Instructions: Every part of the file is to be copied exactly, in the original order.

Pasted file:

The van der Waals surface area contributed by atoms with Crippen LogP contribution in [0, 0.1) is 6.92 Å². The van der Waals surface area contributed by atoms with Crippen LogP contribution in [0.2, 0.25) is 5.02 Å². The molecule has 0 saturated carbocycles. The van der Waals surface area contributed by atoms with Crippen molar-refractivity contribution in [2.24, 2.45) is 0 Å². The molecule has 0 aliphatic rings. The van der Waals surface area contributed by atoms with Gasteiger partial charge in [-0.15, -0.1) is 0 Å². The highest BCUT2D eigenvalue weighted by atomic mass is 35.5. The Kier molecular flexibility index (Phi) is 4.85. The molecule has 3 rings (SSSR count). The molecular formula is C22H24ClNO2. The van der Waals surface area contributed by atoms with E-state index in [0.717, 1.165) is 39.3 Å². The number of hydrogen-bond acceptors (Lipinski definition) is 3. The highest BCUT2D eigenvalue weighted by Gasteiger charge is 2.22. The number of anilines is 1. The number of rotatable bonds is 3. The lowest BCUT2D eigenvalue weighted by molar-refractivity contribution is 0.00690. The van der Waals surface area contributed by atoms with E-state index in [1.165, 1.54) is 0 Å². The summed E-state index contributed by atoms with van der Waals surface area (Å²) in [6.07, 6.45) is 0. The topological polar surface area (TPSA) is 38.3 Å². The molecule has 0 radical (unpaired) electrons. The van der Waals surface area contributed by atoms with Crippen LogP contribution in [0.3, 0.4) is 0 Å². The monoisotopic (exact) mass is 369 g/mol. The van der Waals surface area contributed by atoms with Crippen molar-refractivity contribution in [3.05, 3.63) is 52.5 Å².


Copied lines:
The van der Waals surface area contributed by atoms with Crippen LogP contribution in [0, 0.1) is 6.92 Å². The van der Waals surface area contributed by atoms with Crippen LogP contribution in [0.2, 0.25) is 5.02 Å². The molecule has 0 saturated carbocycles. The van der Waals surface area contributed by atoms with Crippen molar-refractivity contribution in [2.24, 2.45) is 0 Å². The molecule has 0 aliphatic rings. The van der Waals surface area contributed by atoms with Gasteiger partial charge in [-0.15, -0.1) is 0 Å². The highest BCUT2D eigenvalue weighted by atomic mass is 35.5. The Kier molecular flexibility index (Phi) is 4.85. The molecule has 3 rings (SSSR count). The molecular formula is C22H24ClNO2. The van der Waals surface area contributed by atoms with E-state index in [0.717, 1.165) is 39.3 Å². The number of hydrogen-bond acceptors (Lipinski definition) is 3. The highest BCUT2D eigenvalue weighted by Gasteiger charge is 2.22. The number of anilines is 1. The number of rotatable bonds is 3. The lowest BCUT2D eigenvalue weighted by molar-refractivity contribution is 0.00690. The van der Waals surface area contributed by atoms with E-state index in [1.165, 1.54) is 0 Å². The summed E-state index contributed by atoms with van der Waals surface area (Å²) in [6.07, 6.45) is 0. The topological polar surface area (TPSA) is 38.3 Å². The molecule has 0 radical (unpaired) electrons. The van der Waals surface area contributed by atoms with Crippen LogP contribution in [0.3, 0.4) is 0 Å². The monoisotopic (exact) mass is 369 g/mol. The van der Waals surface area contributed by atoms with Crippen molar-refractivity contribution in [3.05, 3.63) is 52.5 Å².